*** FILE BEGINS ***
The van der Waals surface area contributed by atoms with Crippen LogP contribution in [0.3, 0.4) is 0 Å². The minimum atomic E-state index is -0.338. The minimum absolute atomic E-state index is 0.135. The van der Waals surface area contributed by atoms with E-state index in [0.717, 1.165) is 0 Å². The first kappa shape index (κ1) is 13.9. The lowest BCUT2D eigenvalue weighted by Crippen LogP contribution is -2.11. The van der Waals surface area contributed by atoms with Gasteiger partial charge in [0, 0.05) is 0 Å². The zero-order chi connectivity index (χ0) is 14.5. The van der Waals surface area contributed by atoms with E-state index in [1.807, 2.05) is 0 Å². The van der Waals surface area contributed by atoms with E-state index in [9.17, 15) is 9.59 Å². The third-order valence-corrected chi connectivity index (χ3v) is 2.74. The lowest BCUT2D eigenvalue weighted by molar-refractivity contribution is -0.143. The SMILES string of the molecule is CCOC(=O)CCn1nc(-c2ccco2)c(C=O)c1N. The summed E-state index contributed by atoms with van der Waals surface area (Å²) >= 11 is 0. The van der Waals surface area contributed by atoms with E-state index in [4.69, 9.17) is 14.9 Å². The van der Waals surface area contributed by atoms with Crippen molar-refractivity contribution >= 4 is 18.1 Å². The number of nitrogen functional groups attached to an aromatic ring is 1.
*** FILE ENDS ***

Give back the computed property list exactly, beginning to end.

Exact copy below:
The van der Waals surface area contributed by atoms with Crippen LogP contribution in [0.3, 0.4) is 0 Å². The minimum atomic E-state index is -0.338. The minimum absolute atomic E-state index is 0.135. The van der Waals surface area contributed by atoms with E-state index in [0.717, 1.165) is 0 Å². The first kappa shape index (κ1) is 13.9. The lowest BCUT2D eigenvalue weighted by Crippen LogP contribution is -2.11. The van der Waals surface area contributed by atoms with Gasteiger partial charge in [0, 0.05) is 0 Å². The zero-order chi connectivity index (χ0) is 14.5. The van der Waals surface area contributed by atoms with E-state index in [1.807, 2.05) is 0 Å². The van der Waals surface area contributed by atoms with E-state index in [9.17, 15) is 9.59 Å². The third-order valence-corrected chi connectivity index (χ3v) is 2.74. The lowest BCUT2D eigenvalue weighted by molar-refractivity contribution is -0.143. The SMILES string of the molecule is CCOC(=O)CCn1nc(-c2ccco2)c(C=O)c1N. The summed E-state index contributed by atoms with van der Waals surface area (Å²) >= 11 is 0. The van der Waals surface area contributed by atoms with E-state index in [4.69, 9.17) is 14.9 Å². The van der Waals surface area contributed by atoms with Crippen molar-refractivity contribution >= 4 is 18.1 Å². The number of nitrogen functional groups attached to an aromatic ring is 1.